Jessica Delhaye

My research interest is the ecology and evolution of host-parasite interactions. Just like competition and predation, parasitism has a huge impact on a variety of species. Parasite species develop different mechanisms which confer on them the ability to live, grow and reproduce in their hosts, and which make them more or less virulent to these hosts. This induces the emergence of numerous defense adaptations in infected species (intermediate and definitive hosts) and implicates trade-offs between parasite defence and other life history traits like self-maintenance (food intake, ageing) and reproduction (sexual trait development, health signaling, breeding success).
Oxidative stress appears when an oxidative imbalance occurs. Pro-oxidants are natural byproducts of metabolism. These components are released by mitochondrial transport chain, during the mitochondrial respiration and ATP production, and by immune cells involved in immune response. When they are not sufficiently counteracted by antioxidant defenses, pro-oxidants induce cellular damage to lipids, proteins and DNA.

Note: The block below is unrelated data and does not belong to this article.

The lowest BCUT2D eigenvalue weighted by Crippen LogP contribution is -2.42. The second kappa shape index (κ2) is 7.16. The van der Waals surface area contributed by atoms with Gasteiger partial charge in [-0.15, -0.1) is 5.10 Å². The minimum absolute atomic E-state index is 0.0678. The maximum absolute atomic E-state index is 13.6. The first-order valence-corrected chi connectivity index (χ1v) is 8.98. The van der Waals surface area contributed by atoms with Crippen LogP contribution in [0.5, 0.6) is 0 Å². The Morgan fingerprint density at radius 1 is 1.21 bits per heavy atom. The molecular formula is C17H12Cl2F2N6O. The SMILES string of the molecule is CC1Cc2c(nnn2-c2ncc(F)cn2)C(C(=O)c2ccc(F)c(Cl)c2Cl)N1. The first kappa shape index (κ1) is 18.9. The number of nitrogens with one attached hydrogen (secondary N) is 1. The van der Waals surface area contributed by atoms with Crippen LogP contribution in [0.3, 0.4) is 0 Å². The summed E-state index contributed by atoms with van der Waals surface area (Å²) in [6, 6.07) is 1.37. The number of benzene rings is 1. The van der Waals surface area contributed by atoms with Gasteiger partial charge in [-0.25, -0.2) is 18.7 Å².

Research have shown that pro-oxidant production, antioxidant availability and amount of oxidative damage could be linked to a lot of other parameters like self-maintenance, ageing, fight against parasites, secondary sexual trait development, breeding success, etc…
My PhD project is about the host-parasite interaction between great tits (Parus major) and the malaria parasite (Plasmodium sp.) and its vector mosquitoes (Culex pipiens). One major aspect of the project is the effect of host-parasite interaction on host oxidative stress.



Biophore - CH-1015 Lausanne
Tel. +41 21 692 41 60
Fax +41 21 692 41 65